FIG. 9 is a plan view of the rotor magnets of a pulse generator as shown in FIG. 10 in a magnetized state;

FIG. 10 is an axial cross section of the rotor assembly of FIG. 9;

FIG. 11 is a plan view of the stator assembly of the pulse generator shown in FIG. 8;

FIG. 12 is a plan view of the pulse generator of FIG. 8 when the rotor assembly exactly magnetically matches the stator assembly;

FIG. 13 is a plan view of the pulse generator of FIG. 8 at the time when the maximum positive total generated EMF output is obtained and which is earlier by a very short period than the time when the rotor assembly and the stator assembly have the positional relationship as shown in FIG. 9;

FIG. 14 is a plan view of the pulse generator of FIG. 8 at the time when the maximum negative total generated EMF output is obtained and which is later by a very short period than the time when the rotor assembly and the stator assembly have the positional relationship as shown in FIG. 4;

FIG. 15 is a graph showing the time--total generated EMF output characteristic of the pulse generator as shown in FIG. 8;

FIG. 16 is a plan view of the printed coil used in a pulse generator of a third embodiment of the present invention;

FIG. 17 is a plan view of the printed coil used in a pulse generator of a fourth embodiment of the present invention; and

FIG. 18 is a plan view of the printed coils used in a fifth embodiment of the present invention.

DETAILED DESCRIPTION OF THE PREFERRED EMBODIMENTS

A pulse generator of the present invention will now be described by way of a first embodiment with reference to FIGS. 1 to 7, a second embodiment with reference to FIGS. 8 to 15, a third embodiment with reference to FIG. 16, a fourth embodiment with reference to FIG. 17, and a filth embodiment with reference to FIG. 18.

Referring to FIG. 1, a pulse generator 1 which is the first embodiment of the present invention includes a rotor assembly 2 comprising a shallow circular dish-shaped rotor cover 24 and a ring-shaped permanent magnet 18, and a substantially disk-like stator assembly 3 coaxial with the rotor assembly 2. A homing 4, which is cut and formed from aluminum material, is mounted on the stator assembly 3, with a flange plate 5 interposed therebetween. Radial ball bearings 8 and 9 are respectively fitted in holes formed in central boss portions 6 and 7 of the housing 4. The lower boss portion 7 extends through the flange plate 5.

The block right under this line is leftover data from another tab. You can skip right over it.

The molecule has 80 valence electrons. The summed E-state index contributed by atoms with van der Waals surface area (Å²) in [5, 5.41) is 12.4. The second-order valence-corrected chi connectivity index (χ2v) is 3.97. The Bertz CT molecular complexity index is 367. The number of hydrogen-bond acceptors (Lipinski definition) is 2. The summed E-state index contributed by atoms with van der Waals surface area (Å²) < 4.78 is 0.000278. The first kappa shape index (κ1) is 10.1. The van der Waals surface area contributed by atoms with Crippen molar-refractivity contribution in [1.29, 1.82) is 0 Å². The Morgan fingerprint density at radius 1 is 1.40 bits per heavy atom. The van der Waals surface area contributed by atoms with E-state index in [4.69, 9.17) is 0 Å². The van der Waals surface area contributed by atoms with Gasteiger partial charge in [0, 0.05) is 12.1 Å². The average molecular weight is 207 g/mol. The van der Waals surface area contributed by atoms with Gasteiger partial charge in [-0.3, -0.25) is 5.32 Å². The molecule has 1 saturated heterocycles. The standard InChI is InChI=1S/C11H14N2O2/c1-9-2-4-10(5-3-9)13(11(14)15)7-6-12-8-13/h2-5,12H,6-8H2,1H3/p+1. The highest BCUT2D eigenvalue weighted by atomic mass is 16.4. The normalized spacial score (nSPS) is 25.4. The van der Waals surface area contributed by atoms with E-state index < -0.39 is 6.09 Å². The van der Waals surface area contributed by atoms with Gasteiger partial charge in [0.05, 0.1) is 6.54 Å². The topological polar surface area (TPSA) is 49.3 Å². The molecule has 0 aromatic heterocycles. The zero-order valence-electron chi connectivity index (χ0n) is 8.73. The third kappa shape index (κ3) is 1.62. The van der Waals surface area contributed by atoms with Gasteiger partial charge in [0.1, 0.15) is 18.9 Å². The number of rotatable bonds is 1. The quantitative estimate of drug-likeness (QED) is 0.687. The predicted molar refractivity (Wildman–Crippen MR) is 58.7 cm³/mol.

The stator assembly 3 comprises a stator yoke 3A which has a disk-shaped central portion 11 with a central hole 10. The stator assembly 3 is fixed at the central portion 11 to the flange plate 5 and the housing 4 by means of fixing bolts 12. A rotary shaft 13 is fixed to a coupling 14 by press-fitting, for example, and extends through the ball bearings 8 and 9. By means of a fixing bolt 16 the rotary shaft 13 is also fastened to the rotor assembly 2 at a boss portion 15 formed on the central portion of the rotor assembly 2. The coupling 14 is connected to the external driving source of a rotary object such as a motor whose rotation is to be detected by the pulse generator 1. In the pulse generator 1, the coupling 14 is rotated in accordance with the rotation of the to-be-detected rotary object so that the rotor assembly 2 is rotated coaxially with the stator assembly 3 as the rotary shaft 13 rotates.

As shown in FIGS. 1 and 2, a plurality of magnetic poles M are arranged circularly to form the permanent magnet 18. Each magnetic pole M has a first side and a second side opposite to the first side. The first sides of all magnetic poles M define the substantially circular outer edge of the permanent magnet 18 and the second sides of all magnet poles M define the substantially circular inner edge of the permanent magnet 18. The magnetic poles M are arranged such that the magnetic polarities of the first sides of each adjacent pair of the magnetic poles M opposite to each other, and the magnetic polarities of the second sides of each pair of the adjacent magnetic poles M are opposite to each other. In the first embodiment, twenty magnetic poles M1, M2, M3, . . . , M20 counted from an angle reference line 19 are arranged in a counterclockwise direction, and the index angles each defined by the circumferential opposite ends of each magnetic pole M at the center 20 of the rotor assembly 2 are shown as θ1, θ2, θ3, . . . , θ19 and θ20 which are also counted from the angle reference line 19. However, the number of magnetic poles is not limited to twenty but can be determined as follows. Here, the number of magnetic poles M will be represented by a generalized number n.